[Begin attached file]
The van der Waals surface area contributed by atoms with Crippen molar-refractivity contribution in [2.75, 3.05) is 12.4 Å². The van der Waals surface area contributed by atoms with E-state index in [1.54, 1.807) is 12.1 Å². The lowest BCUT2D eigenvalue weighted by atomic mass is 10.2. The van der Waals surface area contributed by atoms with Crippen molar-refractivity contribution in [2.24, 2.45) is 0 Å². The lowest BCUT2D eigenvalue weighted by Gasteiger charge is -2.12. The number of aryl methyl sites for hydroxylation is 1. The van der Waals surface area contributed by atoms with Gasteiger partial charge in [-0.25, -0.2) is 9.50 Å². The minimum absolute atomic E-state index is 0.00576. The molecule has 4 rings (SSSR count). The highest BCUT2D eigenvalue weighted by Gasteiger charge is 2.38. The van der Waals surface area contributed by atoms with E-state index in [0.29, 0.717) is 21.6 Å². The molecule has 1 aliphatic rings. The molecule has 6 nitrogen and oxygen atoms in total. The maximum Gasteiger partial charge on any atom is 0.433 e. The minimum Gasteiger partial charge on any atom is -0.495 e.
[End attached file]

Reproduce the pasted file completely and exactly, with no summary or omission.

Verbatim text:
The van der Waals surface area contributed by atoms with Crippen molar-refractivity contribution in [2.75, 3.05) is 12.4 Å². The van der Waals surface area contributed by atoms with E-state index in [1.54, 1.807) is 12.1 Å². The lowest BCUT2D eigenvalue weighted by atomic mass is 10.2. The van der Waals surface area contributed by atoms with Crippen molar-refractivity contribution in [2.24, 2.45) is 0 Å². The lowest BCUT2D eigenvalue weighted by Gasteiger charge is -2.12. The number of aryl methyl sites for hydroxylation is 1. The van der Waals surface area contributed by atoms with Gasteiger partial charge in [-0.25, -0.2) is 9.50 Å². The minimum absolute atomic E-state index is 0.00576. The molecule has 4 rings (SSSR count). The highest BCUT2D eigenvalue weighted by Gasteiger charge is 2.38. The van der Waals surface area contributed by atoms with E-state index in [0.29, 0.717) is 21.6 Å². The molecule has 1 aliphatic rings. The molecule has 6 nitrogen and oxygen atoms in total. The maximum Gasteiger partial charge on any atom is 0.433 e. The minimum Gasteiger partial charge on any atom is -0.495 e.